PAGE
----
Auto Corner: Monster Comforts, the 2011 Toyota Sequoia

17 April 2011   John Dickerson
2011 Toyota Sequoia drops anchor in opulent waters
The battle of land yachts has calmed, but Toyota’s Sequoia still sports plenty of comfort for passengers.

There are few categories where I don’t outright recommend buying a Toyota over every competitor. The gigantic SUV category is one of them. Don’t get me wrong; Toyota’s Sequoia is a great truck. It’s just that – in my opinion – it’s not noticeably better than the competing Chevrolet Tahoe or Ford Expedition. All three are great choices with proven reliability and similar gas mileage.

Ultimately, you’ll need to drive each of these big SUV’s to decide which one is best for you. The Sequioa may well be the winner. It’s an incredible and well-priced full-size SUV.

{sidebar id=26}Before you drive any of these brutes, let me give a little background. As you know, SUV’s became popular in the 1990’s. As they grew in popularity, they also grew in size. Today’s truck-based family SUV’s are mammoth, comfortable and superbly powerful. They have ported as yachts amongst the mere boats of suburbia.

In 2001, Toyota entered the full-size luxury yachting waters with a competitive first-model entry, the Sequoia. Like Chevrolet’s Tahoe and Ford’s Expedition, Toyota based its Sequoia on its full-size pickup truck. And like the domestic land-yachts, the Sequoia was worthy of two parking spaces. The luxury model comes outfitted with a herd’s worth of leather hide.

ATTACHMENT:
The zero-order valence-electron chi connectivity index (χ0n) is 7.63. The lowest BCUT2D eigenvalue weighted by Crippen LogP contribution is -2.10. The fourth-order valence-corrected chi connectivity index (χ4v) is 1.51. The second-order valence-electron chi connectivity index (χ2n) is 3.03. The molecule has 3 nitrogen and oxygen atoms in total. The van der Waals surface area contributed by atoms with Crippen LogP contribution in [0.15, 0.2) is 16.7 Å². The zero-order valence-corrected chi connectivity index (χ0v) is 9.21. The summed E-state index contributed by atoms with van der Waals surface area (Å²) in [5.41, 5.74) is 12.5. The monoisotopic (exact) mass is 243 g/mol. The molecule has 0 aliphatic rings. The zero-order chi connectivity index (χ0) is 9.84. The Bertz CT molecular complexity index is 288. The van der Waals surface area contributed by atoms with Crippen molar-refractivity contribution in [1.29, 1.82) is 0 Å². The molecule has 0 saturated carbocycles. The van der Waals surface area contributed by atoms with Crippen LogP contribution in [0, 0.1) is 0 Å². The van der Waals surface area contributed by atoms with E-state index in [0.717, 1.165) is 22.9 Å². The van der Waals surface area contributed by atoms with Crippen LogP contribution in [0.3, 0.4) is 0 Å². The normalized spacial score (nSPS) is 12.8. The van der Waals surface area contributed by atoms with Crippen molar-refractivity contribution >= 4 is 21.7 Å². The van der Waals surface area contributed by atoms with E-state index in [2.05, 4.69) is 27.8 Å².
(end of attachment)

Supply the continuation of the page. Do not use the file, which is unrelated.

While Ford and GM offer luxury badges (the Lincoln Navigator and Cadillac Escalade) for their full-size SUV’s, Toyota does not. There is no Lexus version, but the fully equipped Sequoia might as well be a Lexus and costs about the same as a fully loaded Navigator.

In 2008 Toyota completely redesigned the Sequoia. The newest Sequoia is bigger, smoother and more powerful than its predecessor. That 2008 model has been slightly updated for 2011 and has proven itself a competent, easy-to-drive and also, an incredibly huge vehicle.

This is an elephant-sized yacht with La-Z-Boy seating for eight, but it drives like a dream. The newest freshen of the Sequoia includes an improved dash and an array of family-comfort options, including rearview backup camera, power lift tailgate and Bluetooth hands-free phone system.

The interior components and leather on the 2011 model are fitting of the Toyota badge. I This rig also comes with a great DVD entertainment system in the rear.

As for safety, this is the vessel you’d want to be in for just about any kind of collision. Safety features include full-length side curtain airbags, stability control, anti-lock brakes and a very functional rearview backup camera (image appears on the color navigation screen of the dashboard.).

As expected for a vessel of its size, the Sequoia is powered by either one of two available V-8 engines. The smaller 4.6 liter produces 310 horsepower, while the larger 5.7 churns out 381 horsepower. Trailers and passengers both get whisked forward with hardly any effort by either engine. Both those big engines produce less than ideal gas mileage.

For all its mass and tonnage, the Sequoia handles itself well. It is well mannered through the turns and doesn’t feel nearly as heavy as it actually is. Bottom line is that it’s a comfortable, spacious living room on wheels for families on the go – exactly what a key demographic of buyers wants.

© Copyright 2011, John Dickerson


It's easy to mistake this for a luxurious media and entertainment center, but, it's really a Toyota Sequoia!

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